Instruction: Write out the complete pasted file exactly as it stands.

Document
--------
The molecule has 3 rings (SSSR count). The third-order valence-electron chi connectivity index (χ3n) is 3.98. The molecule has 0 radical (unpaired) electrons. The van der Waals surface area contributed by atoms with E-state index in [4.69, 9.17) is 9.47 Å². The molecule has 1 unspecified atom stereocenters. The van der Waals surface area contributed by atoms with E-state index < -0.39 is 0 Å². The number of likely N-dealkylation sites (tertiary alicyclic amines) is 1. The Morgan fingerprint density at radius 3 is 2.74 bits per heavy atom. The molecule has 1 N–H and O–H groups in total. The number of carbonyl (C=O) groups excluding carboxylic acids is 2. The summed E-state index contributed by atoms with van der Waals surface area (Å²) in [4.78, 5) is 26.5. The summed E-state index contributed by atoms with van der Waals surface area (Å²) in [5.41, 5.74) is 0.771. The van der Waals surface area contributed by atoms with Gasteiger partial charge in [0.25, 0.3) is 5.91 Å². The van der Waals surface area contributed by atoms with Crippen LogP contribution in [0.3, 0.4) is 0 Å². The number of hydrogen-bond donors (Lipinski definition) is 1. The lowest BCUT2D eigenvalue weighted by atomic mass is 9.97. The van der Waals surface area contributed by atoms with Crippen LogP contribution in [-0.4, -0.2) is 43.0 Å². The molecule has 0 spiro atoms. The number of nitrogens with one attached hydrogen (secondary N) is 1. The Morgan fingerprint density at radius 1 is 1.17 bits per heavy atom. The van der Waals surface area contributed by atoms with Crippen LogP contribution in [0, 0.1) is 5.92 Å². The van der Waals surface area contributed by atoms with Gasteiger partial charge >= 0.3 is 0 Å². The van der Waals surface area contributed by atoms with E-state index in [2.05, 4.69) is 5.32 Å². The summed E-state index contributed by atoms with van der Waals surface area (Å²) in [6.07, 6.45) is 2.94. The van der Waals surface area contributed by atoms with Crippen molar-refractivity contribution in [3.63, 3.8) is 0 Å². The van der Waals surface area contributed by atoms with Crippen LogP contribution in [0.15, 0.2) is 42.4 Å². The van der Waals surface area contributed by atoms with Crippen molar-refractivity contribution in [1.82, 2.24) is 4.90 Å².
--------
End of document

The molecule has 3 rings (SSSR count). The third-order valence-electron chi connectivity index (χ3n) is 3.98. The molecule has 0 radical (unpaired) electrons. The van der Waals surface area contributed by atoms with E-state index in [4.69, 9.17) is 9.47 Å². The molecule has 1 unspecified atom stereocenters. The van der Waals surface area contributed by atoms with E-state index < -0.39 is 0 Å². The number of likely N-dealkylation sites (tertiary alicyclic amines) is 1. The Morgan fingerprint density at radius 3 is 2.74 bits per heavy atom. The molecule has 1 N–H and O–H groups in total. The number of carbonyl (C=O) groups excluding carboxylic acids is 2. The summed E-state index contributed by atoms with van der Waals surface area (Å²) in [4.78, 5) is 26.5. The summed E-state index contributed by atoms with van der Waals surface area (Å²) in [5.41, 5.74) is 0.771. The van der Waals surface area contributed by atoms with Gasteiger partial charge in [0.25, 0.3) is 5.91 Å². The van der Waals surface area contributed by atoms with Crippen LogP contribution in [0.3, 0.4) is 0 Å². The number of hydrogen-bond donors (Lipinski definition) is 1. The lowest BCUT2D eigenvalue weighted by atomic mass is 9.97. The van der Waals surface area contributed by atoms with Crippen LogP contribution in [-0.4, -0.2) is 43.0 Å². The molecule has 0 spiro atoms. The number of nitrogens with one attached hydrogen (secondary N) is 1. The Morgan fingerprint density at radius 1 is 1.17 bits per heavy atom. The van der Waals surface area contributed by atoms with Crippen LogP contribution in [0, 0.1) is 5.92 Å². The van der Waals surface area contributed by atoms with Gasteiger partial charge >= 0.3 is 0 Å². The van der Waals surface area contributed by atoms with E-state index in [2.05, 4.69) is 5.32 Å². The summed E-state index contributed by atoms with van der Waals surface area (Å²) in [6.07, 6.45) is 2.94. The van der Waals surface area contributed by atoms with Crippen molar-refractivity contribution in [3.63, 3.8) is 0 Å². The van der Waals surface area contributed by atoms with Crippen LogP contribution in [0.15, 0.2) is 42.4 Å². The van der Waals surface area contributed by atoms with Crippen molar-refractivity contribution in [1.82, 2.24) is 4.90 Å².